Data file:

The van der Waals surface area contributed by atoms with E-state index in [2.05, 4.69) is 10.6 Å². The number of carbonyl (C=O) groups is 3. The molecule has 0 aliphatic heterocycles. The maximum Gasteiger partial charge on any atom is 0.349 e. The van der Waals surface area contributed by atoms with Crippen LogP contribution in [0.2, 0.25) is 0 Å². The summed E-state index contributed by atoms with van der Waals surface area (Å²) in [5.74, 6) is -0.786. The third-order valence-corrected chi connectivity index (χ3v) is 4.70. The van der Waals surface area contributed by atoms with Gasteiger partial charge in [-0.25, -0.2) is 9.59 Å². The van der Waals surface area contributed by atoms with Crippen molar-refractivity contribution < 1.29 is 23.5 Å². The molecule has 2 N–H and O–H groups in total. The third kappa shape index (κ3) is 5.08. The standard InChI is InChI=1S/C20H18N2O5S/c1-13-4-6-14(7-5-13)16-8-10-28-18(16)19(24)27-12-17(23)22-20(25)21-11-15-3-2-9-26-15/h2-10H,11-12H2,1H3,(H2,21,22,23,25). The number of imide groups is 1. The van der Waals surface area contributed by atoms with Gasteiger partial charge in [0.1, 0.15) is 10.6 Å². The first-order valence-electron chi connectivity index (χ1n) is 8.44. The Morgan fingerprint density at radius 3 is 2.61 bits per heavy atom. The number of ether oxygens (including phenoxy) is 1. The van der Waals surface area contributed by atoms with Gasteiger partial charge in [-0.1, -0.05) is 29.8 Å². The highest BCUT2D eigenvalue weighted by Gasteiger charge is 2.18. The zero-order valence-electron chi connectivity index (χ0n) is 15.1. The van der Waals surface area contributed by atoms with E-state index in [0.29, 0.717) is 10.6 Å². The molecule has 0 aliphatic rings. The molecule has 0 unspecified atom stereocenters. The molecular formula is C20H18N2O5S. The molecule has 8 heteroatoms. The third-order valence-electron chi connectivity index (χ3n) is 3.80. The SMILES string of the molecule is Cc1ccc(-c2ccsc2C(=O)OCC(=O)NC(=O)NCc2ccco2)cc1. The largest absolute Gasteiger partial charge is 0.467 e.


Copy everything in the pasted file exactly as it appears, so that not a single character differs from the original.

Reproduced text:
The van der Waals surface area contributed by atoms with E-state index in [2.05, 4.69) is 10.6 Å². The number of carbonyl (C=O) groups is 3. The molecule has 0 aliphatic heterocycles. The maximum Gasteiger partial charge on any atom is 0.349 e. The van der Waals surface area contributed by atoms with Crippen LogP contribution in [0.2, 0.25) is 0 Å². The summed E-state index contributed by atoms with van der Waals surface area (Å²) in [5.74, 6) is -0.786. The third-order valence-corrected chi connectivity index (χ3v) is 4.70. The van der Waals surface area contributed by atoms with Gasteiger partial charge in [-0.25, -0.2) is 9.59 Å². The van der Waals surface area contributed by atoms with Crippen molar-refractivity contribution < 1.29 is 23.5 Å². The molecule has 2 N–H and O–H groups in total. The third kappa shape index (κ3) is 5.08. The standard InChI is InChI=1S/C20H18N2O5S/c1-13-4-6-14(7-5-13)16-8-10-28-18(16)19(24)27-12-17(23)22-20(25)21-11-15-3-2-9-26-15/h2-10H,11-12H2,1H3,(H2,21,22,23,25). The number of imide groups is 1. The van der Waals surface area contributed by atoms with Gasteiger partial charge in [0.1, 0.15) is 10.6 Å². The first-order valence-electron chi connectivity index (χ1n) is 8.44. The Morgan fingerprint density at radius 3 is 2.61 bits per heavy atom. The number of ether oxygens (including phenoxy) is 1. The van der Waals surface area contributed by atoms with Gasteiger partial charge in [-0.1, -0.05) is 29.8 Å². The highest BCUT2D eigenvalue weighted by Gasteiger charge is 2.18. The zero-order valence-electron chi connectivity index (χ0n) is 15.1. The van der Waals surface area contributed by atoms with E-state index in [0.29, 0.717) is 10.6 Å². The molecule has 0 aliphatic rings. The molecule has 0 unspecified atom stereocenters. The molecular formula is C20H18N2O5S. The molecule has 8 heteroatoms. The third-order valence-electron chi connectivity index (χ3n) is 3.80. The SMILES string of the molecule is Cc1ccc(-c2ccsc2C(=O)OCC(=O)NC(=O)NCc2ccco2)cc1. The largest absolute Gasteiger partial charge is 0.467 e.